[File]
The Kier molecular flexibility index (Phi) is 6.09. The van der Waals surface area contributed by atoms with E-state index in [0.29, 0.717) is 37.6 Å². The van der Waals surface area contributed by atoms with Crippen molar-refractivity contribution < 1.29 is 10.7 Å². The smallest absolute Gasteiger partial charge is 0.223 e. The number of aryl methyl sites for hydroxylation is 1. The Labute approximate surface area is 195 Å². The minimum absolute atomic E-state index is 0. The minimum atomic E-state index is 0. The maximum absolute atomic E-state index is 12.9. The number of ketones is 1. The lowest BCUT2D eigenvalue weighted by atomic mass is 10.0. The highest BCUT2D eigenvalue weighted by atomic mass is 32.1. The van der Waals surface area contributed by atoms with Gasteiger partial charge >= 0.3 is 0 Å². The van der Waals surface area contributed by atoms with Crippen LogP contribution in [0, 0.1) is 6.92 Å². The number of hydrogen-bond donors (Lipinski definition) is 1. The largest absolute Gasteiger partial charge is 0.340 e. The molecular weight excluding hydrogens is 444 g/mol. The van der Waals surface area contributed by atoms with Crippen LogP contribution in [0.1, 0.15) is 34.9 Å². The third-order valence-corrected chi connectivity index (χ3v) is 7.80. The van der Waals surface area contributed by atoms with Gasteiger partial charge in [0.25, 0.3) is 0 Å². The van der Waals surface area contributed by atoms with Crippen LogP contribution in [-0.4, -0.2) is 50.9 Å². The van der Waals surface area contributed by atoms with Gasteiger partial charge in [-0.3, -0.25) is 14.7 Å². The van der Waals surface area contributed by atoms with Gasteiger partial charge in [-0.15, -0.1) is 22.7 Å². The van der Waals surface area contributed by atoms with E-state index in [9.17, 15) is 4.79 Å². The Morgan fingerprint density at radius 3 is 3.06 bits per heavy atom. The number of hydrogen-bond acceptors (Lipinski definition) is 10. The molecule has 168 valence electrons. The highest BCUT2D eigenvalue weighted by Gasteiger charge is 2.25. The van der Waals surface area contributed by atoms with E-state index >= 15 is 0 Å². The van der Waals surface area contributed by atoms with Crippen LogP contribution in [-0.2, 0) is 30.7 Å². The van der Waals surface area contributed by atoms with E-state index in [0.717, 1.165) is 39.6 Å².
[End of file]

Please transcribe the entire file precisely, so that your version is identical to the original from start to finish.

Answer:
The Kier molecular flexibility index (Phi) is 6.09. The van der Waals surface area contributed by atoms with E-state index in [0.29, 0.717) is 37.6 Å². The van der Waals surface area contributed by atoms with Crippen molar-refractivity contribution < 1.29 is 10.7 Å². The smallest absolute Gasteiger partial charge is 0.223 e. The number of aryl methyl sites for hydroxylation is 1. The Labute approximate surface area is 195 Å². The minimum absolute atomic E-state index is 0. The minimum atomic E-state index is 0. The maximum absolute atomic E-state index is 12.9. The number of ketones is 1. The lowest BCUT2D eigenvalue weighted by atomic mass is 10.0. The highest BCUT2D eigenvalue weighted by atomic mass is 32.1. The van der Waals surface area contributed by atoms with Gasteiger partial charge >= 0.3 is 0 Å². The van der Waals surface area contributed by atoms with Crippen LogP contribution in [0, 0.1) is 6.92 Å². The number of hydrogen-bond donors (Lipinski definition) is 1. The largest absolute Gasteiger partial charge is 0.340 e. The molecular weight excluding hydrogens is 444 g/mol. The van der Waals surface area contributed by atoms with Crippen LogP contribution in [0.1, 0.15) is 34.9 Å². The third-order valence-corrected chi connectivity index (χ3v) is 7.80. The van der Waals surface area contributed by atoms with Gasteiger partial charge in [0.25, 0.3) is 0 Å². The van der Waals surface area contributed by atoms with Crippen LogP contribution in [-0.4, -0.2) is 50.9 Å². The van der Waals surface area contributed by atoms with Gasteiger partial charge in [-0.3, -0.25) is 14.7 Å². The van der Waals surface area contributed by atoms with Gasteiger partial charge in [-0.15, -0.1) is 22.7 Å². The van der Waals surface area contributed by atoms with E-state index in [9.17, 15) is 4.79 Å². The Morgan fingerprint density at radius 3 is 3.06 bits per heavy atom. The number of hydrogen-bond acceptors (Lipinski definition) is 10. The molecule has 168 valence electrons. The highest BCUT2D eigenvalue weighted by Gasteiger charge is 2.25. The van der Waals surface area contributed by atoms with E-state index >= 15 is 0 Å². The van der Waals surface area contributed by atoms with Crippen LogP contribution in [-0.2, 0) is 30.7 Å². The van der Waals surface area contributed by atoms with E-state index in [0.717, 1.165) is 39.6 Å².